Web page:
Also found in: Dictionary, Thesaurus, Legal, Financial.


(marketing, jargon)
Planned but non-existent product like vaporware, but with the added implication that marketing is actively selling and promoting it (they've printed brochures). Brochureware is often deployed to con customers into not committing to an existing product of the competition's.

The term is now especially applicable to new websites, web site revisions, and ancillary services such as customer support and product return.

Owing to the explosion of database-driven, cookie-using dot-coms (of the sort that can now deduce that you are, in fact, a dog), the term is now also used to describe sites made up of static HTML pages that contain not much more than contact info and mission statements. The term suggests that the company is small, irrelevant to the web, local in scope, clueless, broke, just starting out, or some combination thereof.

Many new companies without product, funding, or even staff, post brochureware with investor info and press releases to help publicise their ventures. As of December 1999, examples include and

Small-timers that really have no business on the web such as lawncare companies and divorce laywers inexplicably have brochureware made that stays unchanged for years.


A website that advertises a product but contains only the equivalent of a paper brochure with no interaction. A website can be much more elaborate. For example, it can zoom into images for more detail, make recommendations based on user input, provide downloads of software demos, compute and process the sale and remember the questions users asked the last time they visited. All this is missing in brochureware. See wares.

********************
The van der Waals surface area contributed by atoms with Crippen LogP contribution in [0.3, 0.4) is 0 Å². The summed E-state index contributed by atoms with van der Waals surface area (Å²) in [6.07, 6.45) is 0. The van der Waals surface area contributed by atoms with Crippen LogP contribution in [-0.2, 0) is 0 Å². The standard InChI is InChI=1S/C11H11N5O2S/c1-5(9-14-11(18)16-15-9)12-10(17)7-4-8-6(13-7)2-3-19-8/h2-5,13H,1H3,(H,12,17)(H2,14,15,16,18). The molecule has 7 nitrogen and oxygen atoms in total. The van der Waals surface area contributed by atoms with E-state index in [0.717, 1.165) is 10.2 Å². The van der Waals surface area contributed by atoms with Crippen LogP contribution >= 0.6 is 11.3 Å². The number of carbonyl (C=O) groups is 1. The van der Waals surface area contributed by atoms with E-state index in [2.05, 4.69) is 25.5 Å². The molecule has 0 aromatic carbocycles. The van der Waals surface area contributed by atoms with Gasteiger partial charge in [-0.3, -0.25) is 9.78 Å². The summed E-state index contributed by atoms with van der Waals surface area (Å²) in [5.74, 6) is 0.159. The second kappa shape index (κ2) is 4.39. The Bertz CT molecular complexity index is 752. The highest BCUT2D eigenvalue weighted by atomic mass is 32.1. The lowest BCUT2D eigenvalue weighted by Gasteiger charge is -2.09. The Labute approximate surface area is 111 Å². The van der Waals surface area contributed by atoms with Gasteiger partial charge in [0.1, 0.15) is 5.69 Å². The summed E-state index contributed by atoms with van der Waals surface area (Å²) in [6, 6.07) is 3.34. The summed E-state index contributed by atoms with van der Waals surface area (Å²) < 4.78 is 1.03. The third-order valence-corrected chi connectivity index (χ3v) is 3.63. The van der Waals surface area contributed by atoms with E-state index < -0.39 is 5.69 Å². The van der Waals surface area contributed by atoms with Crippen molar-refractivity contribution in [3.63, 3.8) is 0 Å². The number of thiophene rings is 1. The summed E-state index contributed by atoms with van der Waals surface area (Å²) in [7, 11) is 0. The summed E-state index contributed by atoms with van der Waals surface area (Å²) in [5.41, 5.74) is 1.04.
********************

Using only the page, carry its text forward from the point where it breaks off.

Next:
Mentioned in ?
References in periodicals archive ?
Jeffrey Chesky, President and CEO of Insuritas noted, "Transforming financial institution websites from brochureware to e-commerce sites is critical to the industry's long-term survival and eliminating third party vendors who keep upwards of 90% of the fee income generated from a depositor's purchase has to end.
Even if all your company wants to do is upload some brochureware onto the 'Net, it takes a pro to make it look as good as what your competitors are running.
I have no idea what the quality is like of David Clarke's website, but hopefully it's not just another on-line advertisement or simply brochureware.
According to the survey, two lenders out of 89 have moved beyond brochureware and are actually closing loan applications over the Internet.
There are other lenders that still believe the Internet should be used as brochureware to lure consumers to sites where they get information about the lender and its products, but then use a conventional method such as an in-person visit or telephone calls to complete the process.
It's been through brochureware, freeware, contentware and the early stages of merchandising.